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Archives of Toxicology

, Volume 92, Issue 7, pp 2217–2225 | Cite as

FRZB1 rs2242070 polymorphisms is associated with brick tea type skeletal fluorosis in Kazakhs, but not in Tibetans, China

  • Yanmei Yang
  • Qiaoshi Zhao
  • Yang Liu
  • Xiaona Liu
  • Yanru Chu
  • Huazhu Yan
  • Yumei Fan
  • Simeng Huo
  • Limei Wang
  • Qun Lou
  • Ning Guo
  • Dianjun Sun
  • Yanhui GaoEmail author
Toxicogenomics

Abstract

Skeletal fluorosis is a metabolic bone and joint disease caused by excessive accumulation of fluoride in the bones. Compared with Kazakhs, Tibetans are more likely to develop moderate and severe brick tea type skeletal fluorosis, although they have similar fluoride exposure. Single nucleotide polymorphisms (SNPs) in frizzled-related protein (FRZB) have been associated with osteoarthritis, but their association with the risk of skeletal fluorosis has not been reported. In this paper, we investigated the association of three SNPs (rs7775, rs2242070 and rs9288087) in FRZB1with brick tea type skeletal fluorosis risk in a cross-sectional case–control study conducted in Sinkiang and Qinghai, China. A total of 598 individuals, including 308 Tibetans and 290 Kazakhs, were enrolled in this study, in which cases and controls were 221 and 377, respectively. The skeletal fluorosis was diagnosed according to the Chinese diagnostic criteria of endemic skeletal fluorosis (WS192-2008). The fluoride content in tea water or urine was detected using the fluoride ion electrode. SNPs were assessed using the Sequenom MassARRAY system. Binary logistic regressions found evidence of association with rs2242070 AA genotype in only Kazakh participants [odds ratio (OR) 0.417, 95% CI 0.216–0.807, p = 0.009], but not in Tibetans. When stratified by age, this protective effect of AA genotype in rs2242070 was pronounced in Kazakh participants aged 46–65 (OR 0.321, 95% CI 0.135–0.764, p = 0.010). This protective association with AA genotype in rs2242070 in Kazakhs also appeared to be stronger with tea fluoride intake > 3.5 mg/day (OR 0.396, 95% CI 0.182–0.864, p = 0.020). Our data suggest there might be differential genetic influence on skeletal fluorosis risk in Kazakh and Tibetan participants and that this difference might be modified by tea fluoride intake.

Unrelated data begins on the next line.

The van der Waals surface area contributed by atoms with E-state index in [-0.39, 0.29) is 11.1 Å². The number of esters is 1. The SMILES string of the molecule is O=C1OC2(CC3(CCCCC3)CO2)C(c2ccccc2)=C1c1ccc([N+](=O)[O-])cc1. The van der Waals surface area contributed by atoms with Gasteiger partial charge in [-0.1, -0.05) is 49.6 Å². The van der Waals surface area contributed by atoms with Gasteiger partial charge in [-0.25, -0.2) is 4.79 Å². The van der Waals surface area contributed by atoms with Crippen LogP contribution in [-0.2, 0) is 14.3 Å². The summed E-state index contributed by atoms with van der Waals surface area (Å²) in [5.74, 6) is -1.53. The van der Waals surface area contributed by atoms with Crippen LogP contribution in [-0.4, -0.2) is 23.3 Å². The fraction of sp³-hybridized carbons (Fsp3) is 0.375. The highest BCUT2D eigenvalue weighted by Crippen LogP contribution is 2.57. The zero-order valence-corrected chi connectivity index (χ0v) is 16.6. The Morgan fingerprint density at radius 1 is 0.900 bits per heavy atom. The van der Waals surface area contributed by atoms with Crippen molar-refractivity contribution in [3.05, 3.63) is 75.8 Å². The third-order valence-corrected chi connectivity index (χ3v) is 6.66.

Keywords

Brick tea type fluorosis Skeletal fluorosis Single nucleotide polymorphism FRZB1 

Notes

Acknowledgements

This study was supported by the National Natural Science Foundation of China (Nos. 81673110 and 81172605) and the Natural science foundation of Heilongjiang Province for outstanding youth (JC2015018). The authors thank all participates in this study and numerous members of the Center for Endemic Disease Control of Chinese Center for Disease Control and Prevention, Qinghai institute for Endemic Disease Control and Sinkiang institute for Endemic Disease Control.

Compliance with ethical standards

Conflict of interest

The authors report no conflicts of interest. The authors alone are responsible for the content and writing of this article.

Supplementary material

204_2018_2217_MOESM1_ESM.docx (22 kb)
Supplementary material 1 (DOCX 21 KB)

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Copyright information

© Springer-Verlag GmbH Germany, part of Springer Nature 2018

Authors and Affiliations

  • Yanmei Yang
    • 1
    • 2
    • 3
  • Qiaoshi Zhao
    • 1
    • 2
    • 3
  • Yang Liu
    • 1
    • 2
    • 3
  • Xiaona Liu
    • 1
    • 2
    • 3
  • Yanru Chu
    • 1
    • 2
    • 3
  • Huazhu Yan
    • 1
    • 2
    • 3
  • Yumei Fan
    • 1
    • 2
    • 3
  • Simeng Huo
    • 1
    • 2
    • 3
  • Limei Wang
    • 1
    • 2
    • 3
  • Qun Lou
    • 1
    • 2
    • 3
  • Ning Guo
    • 1
    • 2
    • 3
  • Dianjun Sun
    • 1
    • 2
    • 3
  • Yanhui Gao
    • 1
    • 2
    • 3
    Email author
  1. 1.Center for Endemic Disease Control, Chinese Center for Disease Control and PreventionHarbin Medical UniversityHarbinChina
  2. 2.Key Lab of Etiology and EpidemiologyEducation Bureau of Heilongjiang Province and Ministry of Health (23618504)HarbinChina
  3. 3.Heilongjiang Provincial Key Lab of Trace Elements and Human HealthHarbinChina

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